EssayTools - Maple Help

 Essay Tools

Maple 17 includes a new package for linguistic analysis and grading of essays. The ability for a computer to successfully grade essays is inherently mathematical. Given a set of essays that have already been graded by hand, the computer looks for patterns in the essays and tries to weight them according to the given scores. Things like key words, sentence structure, length, and variation of words tend to have a significant correlation to good or bad scores. Maple's scoring model can pick from up to 20 algorithms, each measuring dozens of properties to formulate a model that can be used to predict scores for new essays. 

The EssayTools package contains functions for:

 • Plagiarism detection and similarity comparisons
 • Analysis of English word forms and sentence reduction
 • Checking spelling

The grading commands are best used in an advisory capacity. They are great for giving insight into student responses for homework and practice. They are also effective as a double-check in high-stakes testing where many markers are utilized. For example, any essay where the human score disagrees with the computer score by more than one or two points could be flagged and re-graded by an independent human.

To get good predictions it is best to seed your model with hundreds of scored essays. The more the better. For the purposes of this overview, we will use examples that have insufficient data in order to illustrate the form of the commands as well as some of the pitfalls and limitations of technology like this.

Consider a wide open short-answer question like "Why is the sky blue?". Gather several responses and put them in an array. Here, we call the array Answers. Provide a second array with a grade for each of the answers. In this example, we call the second array Scores. In practice, these responses and grades could be read in from a .csv file using one of the ImportVector or ExcelTools:-Import commands.

 > with(EssayTools);
 $\left[{\mathrm{AppendToWordList}}{,}{\mathrm{BinaryCosineCoefficient}}{,}{\mathrm{BinaryDiceCoefficient}}{,}{\mathrm{BinaryJaccardCoefficient}}{,}{\mathrm{BuildScoreModel}}{,}{\mathrm{CosineCoefficient}}{,}{\mathrm{CountMisspellings}}{,}{\mathrm{CountUseOfAllWords}}{,}{\mathrm{CountUseOfEachWord}}{,}{\mathrm{DetectPlagiarism}}{,}{\mathrm{DiceCoefficient}}{,}{\mathrm{IsAdjective}}{,}{\mathrm{IsAdverb}}{,}{\mathrm{IsConjunction}}{,}{\mathrm{IsDefiniteArticle}}{,}{\mathrm{IsIndefiniteArticle}}{,}{\mathrm{IsInterjection}}{,}{\mathrm{IsIntransitiveVerb}}{,}{\mathrm{IsNominative}}{,}{\mathrm{IsNoun}}{,}{\mathrm{IsNounPhrase}}{,}{\mathrm{IsPlural}}{,}{\mathrm{IsPreposition}}{,}{\mathrm{IsPronoun}}{,}{\mathrm{IsTransitiveVerb}}{,}{\mathrm{IsUsuallyParticipleVerb}}{,}{\mathrm{IsVerb}}{,}{\mathrm{JaccardCoefficient}}{,}{\mathrm{Lemma}}{,}{\mathrm{Misspellings}}{,}{\mathrm{PartOfSpeech}}{,}{\mathrm{QuadraticWeightedKappa}}{,}{\mathrm{Reduce}}{,}{\mathrm{Score}}{,}{\mathrm{SetWordList}}{,}{\mathrm{SimilarityScore}}{,}{\mathrm{SpellCorrectWord}}{,}{\mathrm{WordUse}}\right]$ (1)
 > Question := "Why is the sky blue?":
 > Answers := Array(): Scores := Array():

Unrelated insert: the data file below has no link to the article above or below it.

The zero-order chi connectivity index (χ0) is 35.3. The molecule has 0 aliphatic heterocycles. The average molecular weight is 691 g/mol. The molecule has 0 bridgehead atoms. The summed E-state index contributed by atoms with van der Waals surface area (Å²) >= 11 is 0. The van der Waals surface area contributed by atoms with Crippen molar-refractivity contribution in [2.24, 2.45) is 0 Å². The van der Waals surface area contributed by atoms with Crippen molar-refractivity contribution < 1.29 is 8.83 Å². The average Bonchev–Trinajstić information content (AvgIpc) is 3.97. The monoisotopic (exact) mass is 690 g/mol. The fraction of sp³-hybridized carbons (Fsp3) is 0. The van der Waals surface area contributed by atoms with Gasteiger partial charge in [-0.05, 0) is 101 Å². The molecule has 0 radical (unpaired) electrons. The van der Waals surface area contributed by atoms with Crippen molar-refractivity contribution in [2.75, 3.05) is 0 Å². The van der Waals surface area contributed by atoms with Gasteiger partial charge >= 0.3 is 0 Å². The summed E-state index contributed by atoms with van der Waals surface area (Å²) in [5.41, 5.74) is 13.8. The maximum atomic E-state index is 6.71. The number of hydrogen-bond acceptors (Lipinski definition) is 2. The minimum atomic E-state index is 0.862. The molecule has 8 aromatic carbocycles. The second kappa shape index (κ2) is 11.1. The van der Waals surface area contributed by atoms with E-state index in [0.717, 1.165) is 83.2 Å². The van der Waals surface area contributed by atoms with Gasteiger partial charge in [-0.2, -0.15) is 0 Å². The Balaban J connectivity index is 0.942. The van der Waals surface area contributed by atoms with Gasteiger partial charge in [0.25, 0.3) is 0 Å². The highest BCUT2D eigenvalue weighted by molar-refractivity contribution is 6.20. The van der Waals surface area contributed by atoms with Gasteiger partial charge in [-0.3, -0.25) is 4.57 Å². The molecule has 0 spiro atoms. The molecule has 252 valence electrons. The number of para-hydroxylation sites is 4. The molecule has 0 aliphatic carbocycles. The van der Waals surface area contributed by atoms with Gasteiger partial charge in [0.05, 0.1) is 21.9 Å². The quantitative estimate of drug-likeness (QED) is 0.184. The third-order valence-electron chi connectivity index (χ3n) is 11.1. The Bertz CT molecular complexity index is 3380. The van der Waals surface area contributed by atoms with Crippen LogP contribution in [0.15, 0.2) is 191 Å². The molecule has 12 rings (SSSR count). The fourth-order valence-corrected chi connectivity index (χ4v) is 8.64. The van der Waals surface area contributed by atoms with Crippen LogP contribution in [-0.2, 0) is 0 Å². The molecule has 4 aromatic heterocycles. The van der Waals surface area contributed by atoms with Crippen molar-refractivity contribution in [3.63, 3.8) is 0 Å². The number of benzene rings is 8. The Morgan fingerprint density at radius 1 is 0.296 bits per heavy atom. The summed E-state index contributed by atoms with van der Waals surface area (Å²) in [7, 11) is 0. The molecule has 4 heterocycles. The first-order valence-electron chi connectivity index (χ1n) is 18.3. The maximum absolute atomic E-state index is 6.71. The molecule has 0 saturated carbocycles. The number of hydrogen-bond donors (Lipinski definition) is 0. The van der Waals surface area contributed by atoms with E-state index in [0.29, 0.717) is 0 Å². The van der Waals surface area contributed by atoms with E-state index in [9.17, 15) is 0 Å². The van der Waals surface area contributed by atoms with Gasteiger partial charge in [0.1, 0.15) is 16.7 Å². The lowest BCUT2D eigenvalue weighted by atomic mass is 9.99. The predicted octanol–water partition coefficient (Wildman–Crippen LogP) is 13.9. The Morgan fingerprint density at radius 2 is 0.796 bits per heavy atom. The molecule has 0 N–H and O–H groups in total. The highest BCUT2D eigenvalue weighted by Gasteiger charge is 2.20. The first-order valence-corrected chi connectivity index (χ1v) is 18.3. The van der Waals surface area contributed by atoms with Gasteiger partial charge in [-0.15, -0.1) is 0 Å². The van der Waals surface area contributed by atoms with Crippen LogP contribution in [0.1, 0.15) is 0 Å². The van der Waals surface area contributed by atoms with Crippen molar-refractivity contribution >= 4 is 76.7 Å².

> Answers(1) := "The blue color of the sky is due to Rayleigh scattering. As light moves through the atmosphere, most of the longer wavelengths pass straight through. Little of the red, orange and yellow light is affected by the air. However, much of the shorter wavelength light is absorbed by the gas molecules. The absorbed blue light is then radiated in different directions. It gets scattered all around the sky. Whichever direction you look, some of this scattered blue light reaches you. Since you see the blue light from everywhere overhead, the sky looks blue. ":
 > Answers(2) := "Sunlight reaches Earth's atmosphere and is scattered in all directions by all the gases and particles in the air. Blue light is scattered in all directions by the tiny molecules of air in Earth's atmosphere. Blue is scattered more than other colors because it travels as shorter, smaller waves. This is why we see a blue sky most of the time.":
 > Scores(2) := 10: #spaceplace.nasa.gov/blue-sky
 > Answers(3) := "A clear cloudless day-time sky is blue because molecules in the air scatter blue light from the sun more than they scatter red light.":
 > Scores(3) := 8: #math.ucr.edu/home/baez/physics/General/BlueSky/blue_sky.html
 > Answers(4) := "The blue color of the sky is due to Rayleigh scattering. As light moves through the atmosphere, most of the longer wavelengths pass straight through. Little of the red, orange and yellow light is affected by the air.  However, much of the shorter wavelength light is absorbed by the gas molecules. The absorbed blue light is then radiated in different directions. It gets scattered all around the sky. Whichever direction you look, some of this scattered blue light reaches you. Since you see the blue light from everywhere overhead, the sky looks blue.":
 > Answers(5) := "Sunlight is a mix of all the colours of the rainbow. Light is a spectrum of light of different wavelengths, from the shorter blue to the longer red  wavelengths.  When sunlight enters the atmosphere, the molecules in the air are the right size to scatter the blue wavelengths of the sunlight, which sort of paints the sky blue.":
 > Answers(6) := "Blue light is scattered by the air molecules in the atmosphere (referred to as Rayleigh scattering). The blue wavelength is scattered more, because the scatteing effect increases with the inverse of the fourth power of the incident wavelength. ":
 > Answers(7) := "The sky is blue because of a reflection of the sea.":
 > Scores(7) := 0:
 > Answers(8) := "The sky is blue because the sun is yellow and the grass is green. Yellow and green make blue.":
 > Scores(8) := 0:
 > Answers(9) := "These days, the atmosphere is mostly nitrogen and oxygen. Sunlight is made up of all the colors of the rainbow (as well as many wavelengths we can't see); as it jostles through air molecules, blue light is most efficiently reflected, so our eyes end up experiencing a beautiful azure shade":